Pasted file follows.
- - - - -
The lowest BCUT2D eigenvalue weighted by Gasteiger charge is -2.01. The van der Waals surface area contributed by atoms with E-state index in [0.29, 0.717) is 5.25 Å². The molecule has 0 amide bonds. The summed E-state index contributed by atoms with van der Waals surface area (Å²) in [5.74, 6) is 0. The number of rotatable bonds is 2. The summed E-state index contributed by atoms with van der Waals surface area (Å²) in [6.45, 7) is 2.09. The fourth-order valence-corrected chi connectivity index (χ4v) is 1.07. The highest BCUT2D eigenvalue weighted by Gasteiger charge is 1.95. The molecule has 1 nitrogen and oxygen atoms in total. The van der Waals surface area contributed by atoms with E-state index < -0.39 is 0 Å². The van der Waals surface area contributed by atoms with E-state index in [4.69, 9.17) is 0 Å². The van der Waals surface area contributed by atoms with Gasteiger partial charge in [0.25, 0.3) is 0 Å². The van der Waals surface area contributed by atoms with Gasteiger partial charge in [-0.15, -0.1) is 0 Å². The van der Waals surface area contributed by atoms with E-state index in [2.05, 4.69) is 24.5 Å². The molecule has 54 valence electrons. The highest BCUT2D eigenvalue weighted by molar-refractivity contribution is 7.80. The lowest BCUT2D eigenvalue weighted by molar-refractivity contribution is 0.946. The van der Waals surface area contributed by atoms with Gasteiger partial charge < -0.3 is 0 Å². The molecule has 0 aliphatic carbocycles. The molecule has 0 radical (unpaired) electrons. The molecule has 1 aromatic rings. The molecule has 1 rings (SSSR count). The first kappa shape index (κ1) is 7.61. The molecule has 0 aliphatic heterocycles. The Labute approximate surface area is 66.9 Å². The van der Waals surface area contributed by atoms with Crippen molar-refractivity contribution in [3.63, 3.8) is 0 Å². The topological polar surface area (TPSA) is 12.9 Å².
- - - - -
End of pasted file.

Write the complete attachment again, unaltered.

The lowest BCUT2D eigenvalue weighted by Gasteiger charge is -2.01. The van der Waals surface area contributed by atoms with E-state index in [0.29, 0.717) is 5.25 Å². The molecule has 0 amide bonds. The summed E-state index contributed by atoms with van der Waals surface area (Å²) in [5.74, 6) is 0. The number of rotatable bonds is 2. The summed E-state index contributed by atoms with van der Waals surface area (Å²) in [6.45, 7) is 2.09. The fourth-order valence-corrected chi connectivity index (χ4v) is 1.07. The highest BCUT2D eigenvalue weighted by Gasteiger charge is 1.95. The molecule has 1 nitrogen and oxygen atoms in total. The van der Waals surface area contributed by atoms with E-state index < -0.39 is 0 Å². The van der Waals surface area contributed by atoms with E-state index in [4.69, 9.17) is 0 Å². The van der Waals surface area contributed by atoms with Gasteiger partial charge in [0.25, 0.3) is 0 Å². The van der Waals surface area contributed by atoms with Gasteiger partial charge in [-0.15, -0.1) is 0 Å². The van der Waals surface area contributed by atoms with E-state index in [2.05, 4.69) is 24.5 Å². The molecule has 54 valence electrons. The highest BCUT2D eigenvalue weighted by molar-refractivity contribution is 7.80. The lowest BCUT2D eigenvalue weighted by molar-refractivity contribution is 0.946. The van der Waals surface area contributed by atoms with Gasteiger partial charge < -0.3 is 0 Å². The molecule has 0 aliphatic carbocycles. The molecule has 0 radical (unpaired) electrons. The molecule has 1 aromatic rings. The molecule has 1 rings (SSSR count). The first kappa shape index (κ1) is 7.61. The molecule has 0 aliphatic heterocycles. The Labute approximate surface area is 66.9 Å². The van der Waals surface area contributed by atoms with Crippen molar-refractivity contribution in [3.63, 3.8) is 0 Å². The topological polar surface area (TPSA) is 12.9 Å².